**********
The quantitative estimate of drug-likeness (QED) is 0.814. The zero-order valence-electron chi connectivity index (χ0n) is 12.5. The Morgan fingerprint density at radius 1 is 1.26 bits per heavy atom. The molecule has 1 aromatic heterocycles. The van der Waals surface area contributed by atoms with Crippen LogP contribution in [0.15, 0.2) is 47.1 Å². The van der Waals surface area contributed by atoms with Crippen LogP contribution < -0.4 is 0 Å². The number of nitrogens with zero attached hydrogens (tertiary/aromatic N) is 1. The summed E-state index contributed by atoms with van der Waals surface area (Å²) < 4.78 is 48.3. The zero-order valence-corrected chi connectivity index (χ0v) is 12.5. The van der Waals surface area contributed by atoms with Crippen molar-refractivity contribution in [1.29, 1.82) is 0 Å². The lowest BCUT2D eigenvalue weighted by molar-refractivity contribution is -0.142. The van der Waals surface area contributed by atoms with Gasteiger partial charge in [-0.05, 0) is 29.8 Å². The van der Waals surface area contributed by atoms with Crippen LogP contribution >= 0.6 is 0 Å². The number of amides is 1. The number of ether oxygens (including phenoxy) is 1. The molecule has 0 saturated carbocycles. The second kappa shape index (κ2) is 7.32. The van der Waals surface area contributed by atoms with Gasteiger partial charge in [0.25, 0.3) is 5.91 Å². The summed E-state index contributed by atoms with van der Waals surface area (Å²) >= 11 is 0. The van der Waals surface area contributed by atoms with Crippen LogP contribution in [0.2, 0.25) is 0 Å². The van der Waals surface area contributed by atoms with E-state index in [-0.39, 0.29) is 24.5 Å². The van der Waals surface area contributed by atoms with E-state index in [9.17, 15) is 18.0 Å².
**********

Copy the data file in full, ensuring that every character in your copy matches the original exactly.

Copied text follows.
The quantitative estimate of drug-likeness (QED) is 0.814. The zero-order valence-electron chi connectivity index (χ0n) is 12.5. The Morgan fingerprint density at radius 1 is 1.26 bits per heavy atom. The molecule has 1 aromatic heterocycles. The van der Waals surface area contributed by atoms with Crippen LogP contribution in [0.15, 0.2) is 47.1 Å². The van der Waals surface area contributed by atoms with Crippen LogP contribution < -0.4 is 0 Å². The number of nitrogens with zero attached hydrogens (tertiary/aromatic N) is 1. The summed E-state index contributed by atoms with van der Waals surface area (Å²) < 4.78 is 48.3. The zero-order valence-corrected chi connectivity index (χ0v) is 12.5. The van der Waals surface area contributed by atoms with Crippen molar-refractivity contribution in [1.29, 1.82) is 0 Å². The lowest BCUT2D eigenvalue weighted by molar-refractivity contribution is -0.142. The van der Waals surface area contributed by atoms with Gasteiger partial charge in [-0.05, 0) is 29.8 Å². The van der Waals surface area contributed by atoms with Crippen LogP contribution >= 0.6 is 0 Å². The number of amides is 1. The number of ether oxygens (including phenoxy) is 1. The molecule has 0 saturated carbocycles. The second kappa shape index (κ2) is 7.32. The van der Waals surface area contributed by atoms with Gasteiger partial charge in [0.25, 0.3) is 5.91 Å². The summed E-state index contributed by atoms with van der Waals surface area (Å²) >= 11 is 0. The van der Waals surface area contributed by atoms with Crippen LogP contribution in [0.2, 0.25) is 0 Å². The van der Waals surface area contributed by atoms with E-state index in [-0.39, 0.29) is 24.5 Å². The van der Waals surface area contributed by atoms with E-state index in [9.17, 15) is 18.0 Å².